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Amid calls to “defund the Los Angeles Police Department” and a budget crisis, Mayor Eric Garcetti said his office would look to cut $250 million from city departments, $100 million to $150 million would come from the L.A.P.D. Some of the money, he said, would instead be spent on job programs and other support for communities of color. [The Los Angeles Times]
Vallejo police shot and killed a kneeling man through a police car windshield amid protests in the Bay Area early on Tuesday. The city’s police chief said on Wednesday that officers were responding to calls related to looting at a Walgreens and the man, Sean Monterrosa, appeared to have a gun. Actually, he had a hammer. [The Associated Press]
For more context: Last year, Vallejo police drew outrage after shooting and killing Willie McCoy, who, it appeared in video, had been asleep in a Taco Bell drive-through. [The New York Times]
An Orange County Sheriff’s deputy is under investigation after he was seen wearing patches on his uniform associated with a right-wing paramilitary group at a protest in Costa Mesa. [The Orange County Register]
Tear gas could increase the risk of the spread of coronavirus. [The New York Times]
“We are in a state of emergency.” Faith leaders and black community members have asked the San Bernardino County Board of Supervisors to consider declaring racism a public health crisis. [The San Bernardino Sun]
It’s impossible to live sustainably without tackling inequality, climate activists say. [The New York Times]
Mark Zuckerberg’s stance on President Trump’s inflammatory posts on Facebook drew fresh criticism in a letter from early employees. [The New York Times]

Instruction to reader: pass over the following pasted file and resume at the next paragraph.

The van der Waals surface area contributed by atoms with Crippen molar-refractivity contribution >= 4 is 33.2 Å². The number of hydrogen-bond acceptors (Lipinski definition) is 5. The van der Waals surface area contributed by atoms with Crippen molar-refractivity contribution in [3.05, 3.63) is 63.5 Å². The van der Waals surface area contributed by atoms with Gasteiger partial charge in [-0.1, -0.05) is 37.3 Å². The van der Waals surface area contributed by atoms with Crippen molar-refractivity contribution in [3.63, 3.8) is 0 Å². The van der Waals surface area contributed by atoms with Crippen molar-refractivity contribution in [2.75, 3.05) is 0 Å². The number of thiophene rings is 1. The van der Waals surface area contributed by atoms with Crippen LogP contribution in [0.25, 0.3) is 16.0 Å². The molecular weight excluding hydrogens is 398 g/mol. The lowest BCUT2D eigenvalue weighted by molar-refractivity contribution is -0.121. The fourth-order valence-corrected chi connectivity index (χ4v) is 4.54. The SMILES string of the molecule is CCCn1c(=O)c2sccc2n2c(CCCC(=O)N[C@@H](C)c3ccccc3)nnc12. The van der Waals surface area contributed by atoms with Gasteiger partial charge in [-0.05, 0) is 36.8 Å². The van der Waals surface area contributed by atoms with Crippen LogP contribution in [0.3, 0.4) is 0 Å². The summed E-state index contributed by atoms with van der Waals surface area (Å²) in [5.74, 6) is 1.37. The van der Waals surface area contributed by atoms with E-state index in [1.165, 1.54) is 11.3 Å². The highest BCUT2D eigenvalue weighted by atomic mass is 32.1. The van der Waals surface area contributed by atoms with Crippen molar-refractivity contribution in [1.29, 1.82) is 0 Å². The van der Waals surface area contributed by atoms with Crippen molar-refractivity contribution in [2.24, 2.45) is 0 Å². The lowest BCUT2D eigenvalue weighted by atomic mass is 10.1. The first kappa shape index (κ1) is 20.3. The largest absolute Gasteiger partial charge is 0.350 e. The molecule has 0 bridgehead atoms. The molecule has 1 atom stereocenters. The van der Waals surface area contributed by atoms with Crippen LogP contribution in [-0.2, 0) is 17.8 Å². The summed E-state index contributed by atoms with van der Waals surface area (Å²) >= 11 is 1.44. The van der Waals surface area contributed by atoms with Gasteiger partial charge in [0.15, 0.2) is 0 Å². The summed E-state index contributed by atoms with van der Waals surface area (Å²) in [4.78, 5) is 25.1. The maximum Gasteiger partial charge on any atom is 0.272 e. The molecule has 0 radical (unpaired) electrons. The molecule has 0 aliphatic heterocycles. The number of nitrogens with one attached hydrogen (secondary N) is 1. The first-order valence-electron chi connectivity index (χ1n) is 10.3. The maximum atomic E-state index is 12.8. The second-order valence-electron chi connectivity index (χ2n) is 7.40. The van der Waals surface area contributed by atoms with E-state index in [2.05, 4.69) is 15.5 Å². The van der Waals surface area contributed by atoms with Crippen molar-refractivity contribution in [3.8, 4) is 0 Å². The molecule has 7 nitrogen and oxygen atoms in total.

If you missed it, the College Board has scrapped plans to administer the SAT at home. [The New York Times]
For Hmong-Americans in the Twin Cities, the response to the unrest following the death of George Floyd has been profoundly complicated. [The New York Times]
Read about the Hmong community in Fresno. [The New York Times]
Probably not what a hamburger’s all about: In-N-Out is suing its corporate insurer for breach of contract, saying that it wrongly denied the restaurant company’s pandemic-related claims. [Eater Los Angeles]
On top of everything, a 5.5 magnitude earthquake hit the Ridgecrest area, the same place where the biggest temblors to rattle the state in years hit in July. [The Bakersfield Californian]
And Finally …
Global Pride will be online, organizers have announced, as will San Francisco Pride and San Diego Pride.
But as has been broadly noted over the past week, Pride celebrations commemorate Stonewall, an uprising against discrimination led by people of color like Marsha P. Johnson, the black transgender advocate and performer.
And so the nonprofit that produces the LA Pride Parade announced on Wednesday that it would once again host an in-person event — but this one would be a protest march in solidarity with the black community. It’ll be on Sunday, June 14.
“It is our moral imperative to honor the legacy of Marsha P. Johnson and Sylvia Rivera, who bravely led the Stonewall uprising, by standing in solidarity with the Black community against systemic racism,” said Estevan Montemayor, president of the board of directors for the organization, Christopher Street West, in a statement.
The organization has asked participants to wear face coverings.
California Today goes live at 6:30 a.m. Pacific time weekdays. Tell us what you want to see: [email protected]. Were you forwarded this email? Sign up for California Today here and read every edition online here.
Jill Cowan grew up in Orange County, went to school at U.C. Berkeley and has reported all over the state, including the Bay Area, Bakersfield and Los Angeles — but she always wants to see more. Follow along here or on Twitter.
California Today is edited by Julie Bloom, who grew up in Los Angeles and graduated from U.C. Berkeley.